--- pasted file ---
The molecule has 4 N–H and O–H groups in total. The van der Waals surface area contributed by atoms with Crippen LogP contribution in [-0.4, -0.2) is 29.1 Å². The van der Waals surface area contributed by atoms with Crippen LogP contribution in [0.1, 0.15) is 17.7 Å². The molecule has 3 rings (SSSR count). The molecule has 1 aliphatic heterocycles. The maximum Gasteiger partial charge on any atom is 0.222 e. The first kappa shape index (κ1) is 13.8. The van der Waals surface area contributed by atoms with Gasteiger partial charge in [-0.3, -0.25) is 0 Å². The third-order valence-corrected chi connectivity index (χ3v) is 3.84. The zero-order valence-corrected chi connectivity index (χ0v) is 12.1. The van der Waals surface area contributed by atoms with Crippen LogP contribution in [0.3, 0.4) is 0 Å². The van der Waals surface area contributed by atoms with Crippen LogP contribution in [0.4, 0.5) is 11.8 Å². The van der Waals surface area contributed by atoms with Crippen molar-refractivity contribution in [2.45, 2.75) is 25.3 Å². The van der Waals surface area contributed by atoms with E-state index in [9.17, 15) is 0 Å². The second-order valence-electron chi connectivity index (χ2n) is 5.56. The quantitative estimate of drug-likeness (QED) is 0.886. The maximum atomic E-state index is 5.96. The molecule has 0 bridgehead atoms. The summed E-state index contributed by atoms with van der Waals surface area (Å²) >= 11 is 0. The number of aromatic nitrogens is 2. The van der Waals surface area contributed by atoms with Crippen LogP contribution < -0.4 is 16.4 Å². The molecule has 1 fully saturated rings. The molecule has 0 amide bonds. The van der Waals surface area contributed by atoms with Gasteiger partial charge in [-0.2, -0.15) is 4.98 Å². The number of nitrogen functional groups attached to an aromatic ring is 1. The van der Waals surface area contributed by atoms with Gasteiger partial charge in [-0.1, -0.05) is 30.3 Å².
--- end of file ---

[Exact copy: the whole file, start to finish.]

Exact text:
The molecule has 4 N–H and O–H groups in total. The van der Waals surface area contributed by atoms with Crippen LogP contribution in [-0.4, -0.2) is 29.1 Å². The van der Waals surface area contributed by atoms with Crippen LogP contribution in [0.1, 0.15) is 17.7 Å². The molecule has 3 rings (SSSR count). The molecule has 1 aliphatic heterocycles. The maximum Gasteiger partial charge on any atom is 0.222 e. The first kappa shape index (κ1) is 13.8. The van der Waals surface area contributed by atoms with Gasteiger partial charge in [-0.3, -0.25) is 0 Å². The third-order valence-corrected chi connectivity index (χ3v) is 3.84. The zero-order valence-corrected chi connectivity index (χ0v) is 12.1. The van der Waals surface area contributed by atoms with Crippen LogP contribution in [0.3, 0.4) is 0 Å². The van der Waals surface area contributed by atoms with Crippen LogP contribution in [0.4, 0.5) is 11.8 Å². The van der Waals surface area contributed by atoms with Crippen molar-refractivity contribution in [2.45, 2.75) is 25.3 Å². The van der Waals surface area contributed by atoms with E-state index in [9.17, 15) is 0 Å². The second-order valence-electron chi connectivity index (χ2n) is 5.56. The quantitative estimate of drug-likeness (QED) is 0.886. The maximum atomic E-state index is 5.96. The molecule has 0 bridgehead atoms. The summed E-state index contributed by atoms with van der Waals surface area (Å²) >= 11 is 0. The number of aromatic nitrogens is 2. The van der Waals surface area contributed by atoms with Crippen LogP contribution < -0.4 is 16.4 Å². The molecule has 1 fully saturated rings. The molecule has 0 amide bonds. The van der Waals surface area contributed by atoms with Gasteiger partial charge in [-0.2, -0.15) is 4.98 Å². The number of nitrogen functional groups attached to an aromatic ring is 1. The van der Waals surface area contributed by atoms with Gasteiger partial charge in [-0.1, -0.05) is 30.3 Å².